The term Chinese Home run may be a bit derogatory. It is a home run that barely clears the outfield fence at the closest possible spot from home plate. Other terms with the same meaning are Chinese homer, Harlem Homerun or Pekinese Poke.
The term was mainly used when someone hit a home run on both short porches of the Polo Grounds. Due to the odd shape of the ballpark, the foul poles at both sides stood at 258 feet in right field and at 279 feet in left.
The term was also used when the Brooklyn Dodgers moved to Los Angeles and played their home games at their temporary home the Los Angeles Coliseum. Especially the left-field line was very short.
After the Dodgers moved into Dodger Stadium, the term Chinese Homerun slowly faded away.
It is not quite clear where the term comes from. It is assumed that it is derived from an early 20th-century perception that Chinese immigrants to the United States did the unskilled labor they were given and for which a minimum of adequacy was needed. The Chinese workers were content with minimal pay for it. Another explanation could be a cartoon created by Tad Dorgan but that has not been proven.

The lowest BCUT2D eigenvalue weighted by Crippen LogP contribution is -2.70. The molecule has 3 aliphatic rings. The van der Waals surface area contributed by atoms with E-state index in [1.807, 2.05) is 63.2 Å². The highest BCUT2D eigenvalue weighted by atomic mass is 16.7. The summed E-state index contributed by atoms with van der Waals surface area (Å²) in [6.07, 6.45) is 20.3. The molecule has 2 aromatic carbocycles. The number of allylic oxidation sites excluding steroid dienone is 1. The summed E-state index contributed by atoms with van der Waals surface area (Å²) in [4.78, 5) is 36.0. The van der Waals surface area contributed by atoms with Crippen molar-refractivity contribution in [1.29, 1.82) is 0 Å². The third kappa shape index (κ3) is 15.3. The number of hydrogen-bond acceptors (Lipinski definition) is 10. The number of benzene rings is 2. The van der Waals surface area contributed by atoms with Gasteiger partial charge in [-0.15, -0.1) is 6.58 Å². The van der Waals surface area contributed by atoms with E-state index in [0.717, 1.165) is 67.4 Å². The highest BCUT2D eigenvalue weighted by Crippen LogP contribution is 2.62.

The first time it was used in a 1927 newspaper that reported about a game between the Phillies and the Pirates.
In the 1950s, the Chinese-American community in New York asked the Daily News not to use the term as the newspaper used it a lot.
One of the players who often used the short porches of the Polo Grounds was Mel Ott. The outfielder wasn’t quite the normal slugger. Still, he hit 511 home runs of which most were hit at the Polo Grounds as he made good use of the ballpark’s short porches.